In nineteenth-century America, letter writing was the only way that people separated by long distances could communicate with one another. High rates of literacy and mobility, along with a growing middle class, produced a massive outpouring of written correspondence in the antebellum period. Although letter writing was often considered the domain of elite women, both women and men of all socio-economic classes who left their homes on the eastern seaboard to farm in the Midwest or to seek their fortunes in the gold fields in California or Colorado wrote to the family members and friends they left behind, reporting on their successes or failures, and the new lives they had made for themselves.
And when men (and some women) joined the Confederate or Union armies on the move in the spring of 1861, they wrote home as frequently as they could. They were eager to report their experiences in battle or camp, and keep a connection with the home front. Many of these letters never made it to their destinations—mail routes were often obstructed by armies or mailbags lost along the way. But when they did arrive, families treasured these missives and often saved them, handing them down through the generations until they ended up at a local library, historical society, or university archive.
These developments in American culture and in letter writing—and collecting and archiving correspondence—allow us to access the experiences of people who lived 150 years before us. They make historical research possible.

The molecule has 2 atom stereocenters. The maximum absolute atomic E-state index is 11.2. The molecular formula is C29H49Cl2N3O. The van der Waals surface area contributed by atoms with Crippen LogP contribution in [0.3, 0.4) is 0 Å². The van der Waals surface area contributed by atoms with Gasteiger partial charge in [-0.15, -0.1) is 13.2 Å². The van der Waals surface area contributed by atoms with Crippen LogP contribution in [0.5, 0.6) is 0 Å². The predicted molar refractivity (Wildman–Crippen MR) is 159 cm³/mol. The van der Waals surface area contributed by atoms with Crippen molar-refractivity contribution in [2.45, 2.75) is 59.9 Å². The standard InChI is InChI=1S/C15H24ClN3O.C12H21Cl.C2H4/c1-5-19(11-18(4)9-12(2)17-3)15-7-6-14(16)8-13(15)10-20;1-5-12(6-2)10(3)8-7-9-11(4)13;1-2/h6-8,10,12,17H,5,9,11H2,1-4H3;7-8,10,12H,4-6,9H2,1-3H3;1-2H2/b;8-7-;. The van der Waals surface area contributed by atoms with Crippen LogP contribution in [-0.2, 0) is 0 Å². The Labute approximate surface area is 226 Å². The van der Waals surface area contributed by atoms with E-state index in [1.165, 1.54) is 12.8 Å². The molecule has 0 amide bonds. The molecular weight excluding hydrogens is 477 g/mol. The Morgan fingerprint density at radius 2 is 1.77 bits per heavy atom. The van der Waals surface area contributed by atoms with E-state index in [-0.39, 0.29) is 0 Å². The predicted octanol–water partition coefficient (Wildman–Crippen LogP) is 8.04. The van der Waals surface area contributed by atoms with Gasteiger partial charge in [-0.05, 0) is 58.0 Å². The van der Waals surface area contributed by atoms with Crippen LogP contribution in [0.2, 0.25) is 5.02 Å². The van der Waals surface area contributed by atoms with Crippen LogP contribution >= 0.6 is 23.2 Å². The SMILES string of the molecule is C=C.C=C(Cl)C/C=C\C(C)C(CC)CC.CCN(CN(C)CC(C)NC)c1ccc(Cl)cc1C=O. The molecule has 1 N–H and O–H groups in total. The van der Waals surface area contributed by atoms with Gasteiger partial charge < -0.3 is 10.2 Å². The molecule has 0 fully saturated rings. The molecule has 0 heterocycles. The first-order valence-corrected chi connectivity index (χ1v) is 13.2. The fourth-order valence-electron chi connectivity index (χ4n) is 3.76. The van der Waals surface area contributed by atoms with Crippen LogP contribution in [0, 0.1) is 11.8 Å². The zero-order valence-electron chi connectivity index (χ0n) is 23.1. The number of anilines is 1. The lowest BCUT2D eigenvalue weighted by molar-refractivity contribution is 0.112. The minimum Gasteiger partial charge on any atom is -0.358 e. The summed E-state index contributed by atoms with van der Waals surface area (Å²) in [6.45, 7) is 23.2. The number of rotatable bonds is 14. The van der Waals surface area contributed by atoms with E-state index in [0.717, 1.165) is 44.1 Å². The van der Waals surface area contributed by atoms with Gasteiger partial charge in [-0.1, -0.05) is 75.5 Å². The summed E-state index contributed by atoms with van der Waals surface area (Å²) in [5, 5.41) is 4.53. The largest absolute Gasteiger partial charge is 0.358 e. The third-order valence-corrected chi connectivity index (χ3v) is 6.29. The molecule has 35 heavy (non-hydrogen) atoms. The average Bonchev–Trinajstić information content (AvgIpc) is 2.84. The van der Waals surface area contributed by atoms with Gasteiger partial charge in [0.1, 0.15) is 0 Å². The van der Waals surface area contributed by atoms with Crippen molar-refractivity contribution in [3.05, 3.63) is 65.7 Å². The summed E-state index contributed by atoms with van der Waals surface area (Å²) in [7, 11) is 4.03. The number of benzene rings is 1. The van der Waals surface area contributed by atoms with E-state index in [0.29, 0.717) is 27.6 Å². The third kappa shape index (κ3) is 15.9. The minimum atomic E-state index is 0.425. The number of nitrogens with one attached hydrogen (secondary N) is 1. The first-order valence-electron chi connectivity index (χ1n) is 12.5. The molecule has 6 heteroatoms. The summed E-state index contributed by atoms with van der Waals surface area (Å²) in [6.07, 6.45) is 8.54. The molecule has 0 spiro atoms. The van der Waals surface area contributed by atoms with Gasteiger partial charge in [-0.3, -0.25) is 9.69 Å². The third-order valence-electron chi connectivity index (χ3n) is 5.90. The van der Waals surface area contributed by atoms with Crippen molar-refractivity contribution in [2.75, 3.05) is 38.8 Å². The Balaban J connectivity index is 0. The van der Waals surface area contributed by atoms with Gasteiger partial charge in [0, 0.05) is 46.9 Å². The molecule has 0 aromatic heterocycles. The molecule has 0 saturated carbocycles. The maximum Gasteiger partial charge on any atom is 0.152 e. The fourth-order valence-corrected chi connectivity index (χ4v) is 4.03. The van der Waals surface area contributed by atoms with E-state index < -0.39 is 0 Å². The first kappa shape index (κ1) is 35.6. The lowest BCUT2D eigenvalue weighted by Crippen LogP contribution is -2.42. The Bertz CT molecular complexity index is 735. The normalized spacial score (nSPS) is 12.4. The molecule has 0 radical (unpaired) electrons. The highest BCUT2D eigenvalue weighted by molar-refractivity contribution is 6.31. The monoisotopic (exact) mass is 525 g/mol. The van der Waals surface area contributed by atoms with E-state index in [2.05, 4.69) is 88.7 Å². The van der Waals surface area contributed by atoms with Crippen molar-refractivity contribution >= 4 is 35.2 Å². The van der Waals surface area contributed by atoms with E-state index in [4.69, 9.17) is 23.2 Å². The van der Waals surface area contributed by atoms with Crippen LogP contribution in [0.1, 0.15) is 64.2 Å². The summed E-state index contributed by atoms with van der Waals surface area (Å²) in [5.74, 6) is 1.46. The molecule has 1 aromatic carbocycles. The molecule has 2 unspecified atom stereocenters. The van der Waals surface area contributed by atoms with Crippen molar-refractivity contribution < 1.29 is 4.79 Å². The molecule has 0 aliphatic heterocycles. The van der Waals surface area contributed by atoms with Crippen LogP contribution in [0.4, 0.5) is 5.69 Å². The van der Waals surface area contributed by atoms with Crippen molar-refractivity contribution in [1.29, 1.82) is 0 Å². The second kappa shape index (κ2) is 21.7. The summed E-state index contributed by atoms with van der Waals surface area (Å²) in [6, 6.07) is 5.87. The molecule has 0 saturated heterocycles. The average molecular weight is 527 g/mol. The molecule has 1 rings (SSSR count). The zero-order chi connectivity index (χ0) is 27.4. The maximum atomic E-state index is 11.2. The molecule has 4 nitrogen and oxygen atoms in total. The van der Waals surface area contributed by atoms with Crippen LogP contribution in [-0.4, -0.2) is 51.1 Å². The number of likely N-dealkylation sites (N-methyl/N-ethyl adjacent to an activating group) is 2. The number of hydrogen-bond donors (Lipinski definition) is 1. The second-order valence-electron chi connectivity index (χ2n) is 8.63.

It is the content of these letters and diary entries that usually interests historians. Letters written by Civil War soldiers, for example, contain compelling descriptions of battles and life in camp, complaints about rations or weather or long marches, and expressions of political and religious beliefs. Historians mine these documents for evidence and build from them a wide variety of arguments about the Civil War’s military, cultural, and environmental histories.
But most historians do not pay much attention to the seemingly most quotidian details in wartime letters: the date, and the place from which the person has written.
For the letter writer, these details were often part of the epistolary ritual—much like inserting a Re: line in emails today. But for many Civil War soldiers, who often had no idea where they were, the act of recording and understanding one’s location was an act that was meaningful in and of itself. For many Civil War soldiers this practice, like looking at professionally produced maps, was a way for these men to find their place in a time of profound dislocation.
As soldiers marched they took note of towns they passed and how quickly they were walking or riding, calculating mileages to determine where they were. Rhode Island soldier Henry Spooner, for example, noted towns, states, and distances in a series of letters to his parents from the field in the fall of 1862:
- “In Bivouac, 12 miles from Washington, September 8, 1862”
- “2 Miles from Middletown, Md., September 14, 1862”
These assessments are both specific and vague—2 miles in what direction from Middletown? Sometimes soldiers registered their proximity to natural features rather than towns:
- “Antietam Creek, September 25, 1862”
- “Mouth Antietam Creek, Md., October 2, 1862”